Why a US military base has become a center of Chinese Covid plots

Metal fence surrounds Fort Detrick Army Medical Research Institute of Infectious Diseases

A disinformation campaign claiming the Covid-19 virus originated from a US military base in Maryland gained popularity in China ahead of the publication of a US intelligence report on the origins of the virus.

In May, US President Joe Biden ordered a 90-day investigation into whether the Covid-19 virus resulted from a laboratory accident or resulted from human contact with an infected animal.

Until then, the “Wuhan lab leak” theory had been dismissed by most scientists as a marginal conspiracy theory.

But now that the report is due for release, China has gone on the offensive. In recent weeks, Chinese sources have amplified a baseless claim that Covid-19 was made in the United States.

Using everything from rap music to fake Facebook posts, experts say the propaganda efforts have been successful in convincing the domestic Chinese public to cast skepticism on international criticism of the country’s role in the Covid-19 pandemic. But, experts say, it hasn’t done much to legitimize China to the outside world.

What are the allegations?

Most Americans may never have heard of Fort Detrick, but it is becoming a household name in China.

Chinese propagandists have pushed a plot suggesting that the Covid-19 coronavirus was fabricated and leaked from the military facility in Frederick, Maryland, about 80 km (50 miles) north of Washington DC.

Military personnel stand guard outside the US Army Infectious Disease Institute for Medical Research at Fort Detrick

Military personnel stand guard outside the US Army Infectious Disease Institute for Medical Research at Fort Detrick

Once the center of the US biological weapons program, it is now home to biomedical laboratories that search for viruses, including Ebola and smallpox. Its complicated history has sparked speculation in China.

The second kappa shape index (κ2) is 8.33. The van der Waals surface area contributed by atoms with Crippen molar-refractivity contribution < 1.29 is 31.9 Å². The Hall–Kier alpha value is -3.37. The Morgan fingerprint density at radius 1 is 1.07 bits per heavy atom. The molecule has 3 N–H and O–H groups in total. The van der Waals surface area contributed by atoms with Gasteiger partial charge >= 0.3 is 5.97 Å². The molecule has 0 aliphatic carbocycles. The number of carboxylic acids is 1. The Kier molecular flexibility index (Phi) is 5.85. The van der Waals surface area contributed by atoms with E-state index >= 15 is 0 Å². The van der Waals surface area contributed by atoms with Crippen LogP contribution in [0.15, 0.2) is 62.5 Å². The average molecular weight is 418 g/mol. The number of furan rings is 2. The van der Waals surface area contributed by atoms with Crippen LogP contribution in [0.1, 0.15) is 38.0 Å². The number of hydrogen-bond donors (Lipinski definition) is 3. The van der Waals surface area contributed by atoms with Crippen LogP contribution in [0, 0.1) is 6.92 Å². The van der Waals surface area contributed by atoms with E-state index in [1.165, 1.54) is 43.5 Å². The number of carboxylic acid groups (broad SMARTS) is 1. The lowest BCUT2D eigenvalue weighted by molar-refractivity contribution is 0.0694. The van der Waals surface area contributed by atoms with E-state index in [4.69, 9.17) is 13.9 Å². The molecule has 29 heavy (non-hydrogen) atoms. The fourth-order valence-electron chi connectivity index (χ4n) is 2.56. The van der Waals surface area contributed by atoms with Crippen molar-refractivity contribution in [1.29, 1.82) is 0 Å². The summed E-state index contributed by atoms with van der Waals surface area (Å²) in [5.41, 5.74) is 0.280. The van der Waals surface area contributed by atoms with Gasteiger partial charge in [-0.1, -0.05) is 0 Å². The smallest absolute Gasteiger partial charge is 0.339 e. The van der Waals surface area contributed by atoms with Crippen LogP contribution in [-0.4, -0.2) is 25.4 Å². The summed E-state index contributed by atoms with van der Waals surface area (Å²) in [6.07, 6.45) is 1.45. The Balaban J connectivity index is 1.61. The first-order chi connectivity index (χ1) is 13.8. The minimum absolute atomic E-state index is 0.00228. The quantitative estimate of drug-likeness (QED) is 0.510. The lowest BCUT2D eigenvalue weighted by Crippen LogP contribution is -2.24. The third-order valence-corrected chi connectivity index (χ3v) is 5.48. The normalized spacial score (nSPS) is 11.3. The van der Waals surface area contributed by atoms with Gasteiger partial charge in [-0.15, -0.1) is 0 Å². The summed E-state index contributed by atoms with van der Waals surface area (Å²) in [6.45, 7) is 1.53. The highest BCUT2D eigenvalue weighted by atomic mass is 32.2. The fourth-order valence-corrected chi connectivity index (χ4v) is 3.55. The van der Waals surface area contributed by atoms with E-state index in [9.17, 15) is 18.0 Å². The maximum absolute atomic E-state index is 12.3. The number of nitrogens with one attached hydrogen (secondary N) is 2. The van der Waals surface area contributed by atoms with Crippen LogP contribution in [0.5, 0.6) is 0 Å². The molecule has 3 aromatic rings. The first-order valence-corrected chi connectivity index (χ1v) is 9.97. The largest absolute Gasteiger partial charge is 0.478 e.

A rap song by Chinese nationalist group CD Rev suggesting nefarious plots hatched by the lab was recently endorsed by Zhao Lijian, the spokesperson for China’s Foreign Ministry.

The beats of the song – “How many plots have come out of your lab / How many corpses hanging on a tag / What are you hiding / Open the door to Fort Detrick” – are awkward, but its feeling “speaks in our minds”, Mr. Zhao wrote in a tweet in August.

Mr. Zhao, who is known for his aggressive diplomatic style, was instrumental in spreading the “American origin” theory. Several tweets from his account last year first drew attention to Fort Detrick. “What is behind the closure of the Fort Detrick biolab? He wrote in July 2020: “When will the United States invite experts to investigate the origin of the virus in the United States?”

In recent months, his calls have been joined by Chinese diplomats based in various countries, and Chinese state broadcaster CCTV even aired a one-hour special, “The Dark History Behind Fort Detrick,” focusing on containment breaks in the lab in 2019, to reinforce allegations of lax lab security, echoed by Chinese officials and state media. A related hashtag has had more than 100 million views on Weibo, the Chinese equivalent of Twitter.

“We are seeing a more sustained campaign involving more and geographically distributed accounts to promote the narrative,” said of Fort Detrick, Ira Hubert, senior survey analyst at social analysis firm Graphika.

Another popular theory, pushed by the nationalist tabloid Global Times, attempts to link the origins of the virus to American coronavirus expert Dr Ralph Baric and researchers at Fort Detrick.

The journal suggested that Dr Baric created a novel coronavirus that infects humans, citing an article co-authored by a North Carolina-based researcher on transmission of the virus from bats in Natural medicine.